Gap analysis of role definition and training needs for therapeutic research radiographers in the UK.

2.50
Hdl Handle:
http://hdl.handle.net/10541/70034
Title:
Gap analysis of role definition and training needs for therapeutic research radiographers in the UK.
Authors:
Russell, Wanda; McNair, Helen A; Heaton, Angela; Ball, Kim; Routsis, Donna; Love, Kate; Miles, Elizabeth
Abstract:
In this study, we aimed to create a comprehensive register of UK research radiographers (RRs), identify perceived training needs and make recommendations for the forward planning of the RR community in 2007 and 2008. Radiotherapy departments in England were sent an Academic Clinical Oncology and Radiobiology Research Network (ACORRN) questionnaire on RR establishment, demographics, role descriptions, research responsibilities, funding, time allocations, research skills and barriers to research. ACORRN received 85 replies from 51 departments of which just 5 RRs had a 100% research role. 70 radiographers participated in research at some level. 13 departments did not have any RRs. The RR role was defined as both developmental and specialist in nature by 43% of respondents; the remainder had a more diverse role. The National Health Service Trusts were responsible for funding 40% of RRs; the rest were fully or part-funded by national or local cancer networks, charity appeals and industry. 61% of RRs did not have dedicated academic time despite 93% being required to teach or support others. Critical barriers reported in conducting research were time, funding and supporting others In conclusion, the ACORRN RR Working Party makes the following recommendations for the future development of the community: the role of research should be viewed as an integral feature, at least one RR should be employed per radiotherapy department, the RR community must work together, dedicated research time is required, along with stable funding, RRs require more training, RRs need more support to accomplish the diversity of roles.
Affiliation:
Academic Clinical Oncology and Radiobiology Research Network (ACORRN), Christie Hospital NHS Foundation Trust, Wilmslow Road, Manchester M20 4BX, UK.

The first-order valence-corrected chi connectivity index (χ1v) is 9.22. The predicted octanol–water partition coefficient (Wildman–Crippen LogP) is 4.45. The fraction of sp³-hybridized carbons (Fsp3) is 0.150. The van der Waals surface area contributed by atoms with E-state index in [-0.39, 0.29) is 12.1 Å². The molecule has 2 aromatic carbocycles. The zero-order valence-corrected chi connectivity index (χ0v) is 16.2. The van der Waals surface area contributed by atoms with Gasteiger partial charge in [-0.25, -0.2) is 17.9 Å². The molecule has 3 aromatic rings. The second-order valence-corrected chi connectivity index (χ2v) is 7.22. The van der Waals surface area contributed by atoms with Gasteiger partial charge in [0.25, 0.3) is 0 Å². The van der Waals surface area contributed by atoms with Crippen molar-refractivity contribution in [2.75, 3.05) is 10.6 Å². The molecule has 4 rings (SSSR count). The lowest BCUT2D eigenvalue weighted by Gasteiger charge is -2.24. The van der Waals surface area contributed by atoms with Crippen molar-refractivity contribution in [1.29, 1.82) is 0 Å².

Citation:
Gap analysis of role definition and training needs for therapeutic research radiographers in the UK. 2007, 80 (957):693-701 Br J Radiol
Journal:
The British Journal of Radiology
Issue Date:
Sep-2007
URI:
http://hdl.handle.net/10541/70034
DOI:
10.1259/bjr/32519670
PubMed ID:
17928497
Type:
Article
Language:
en
ISSN:
1748-880X
Appears in Collections:
All Christie Publications

Full metadata record

DC FieldValue Language
dc.contributor.authorRussell, Wanda-
dc.contributor.authorMcNair, Helen A-
dc.contributor.authorHeaton, Angela-
dc.contributor.authorBall, Kim-
dc.contributor.authorRoutsis, Donna-
dc.contributor.authorLove, Kate-
dc.contributor.authorMiles, Elizabeth-
dc.date.accessioned2009-06-09T16:21:53Z-
dc.date.available2009-06-09T16:21:53Z-
dc.date.issued2007-09-
dc.identifier.citationGap analysis of role definition and training needs for therapeutic research radiographers in the UK. 2007, 80 (957):693-701 Br J Radiolen
dc.identifier.issn1748-880X-
dc.identifier.pmid17928497-
dc.identifier.doi10.1259/bjr/32519670-
dc.identifier.urihttp://hdl.handle.net/10541/70034-
dc.description.abstractIn this study, we aimed to create a comprehensive register of UK research radiographers (RRs), identify perceived training needs and make recommendations for the forward planning of the RR community in 2007 and 2008. Radiotherapy departments in England were sent an Academic Clinical Oncology and Radiobiology Research Network (ACORRN) questionnaire on RR establishment, demographics, role descriptions, research responsibilities, funding, time allocations, research skills and barriers to research. ACORRN received 85 replies from 51 departments of which just 5 RRs had a 100% research role. 70 radiographers participated in research at some level. 13 departments did not have any RRs. The RR role was defined as both developmental and specialist in nature by 43% of respondents; the remainder had a more diverse role. The National Health Service Trusts were responsible for funding 40% of RRs; the rest were fully or part-funded by national or local cancer networks, charity appeals and industry. 61% of RRs did not have dedicated academic time despite 93% being required to teach or support others. Critical barriers reported in conducting research were time, funding and supporting others In conclusion, the ACORRN RR Working Party makes the following recommendations for the future development of the community: the role of research should be viewed as an integral feature, at least one RR should be employed per radiotherapy department, the RR community must work together, dedicated research time is required, along with stable funding, RRs require more training, RRs need more support to accomplish the diversity of roles.en
dc.language.isoenen
dc.subject.meshAttitude of Health Personnel-
dc.subject.meshData Collection-
dc.subject.meshEducation, Continuing-
dc.subject.meshGreat Britain-
dc.subject.meshHumans-
dc.subject.meshResearch-
dc.subject.meshResearch Personnel-
dc.subject.meshResearch Support as Topic-
dc.titleGap analysis of role definition and training needs for therapeutic research radiographers in the UK.en
dc.typeArticleen
dc.contributor.departmentAcademic Clinical Oncology and Radiobiology Research Network (ACORRN), Christie Hospital NHS Foundation Trust, Wilmslow Road, Manchester M20 4BX, UK.en
dc.identifier.journalThe British Journal of Radiologyen
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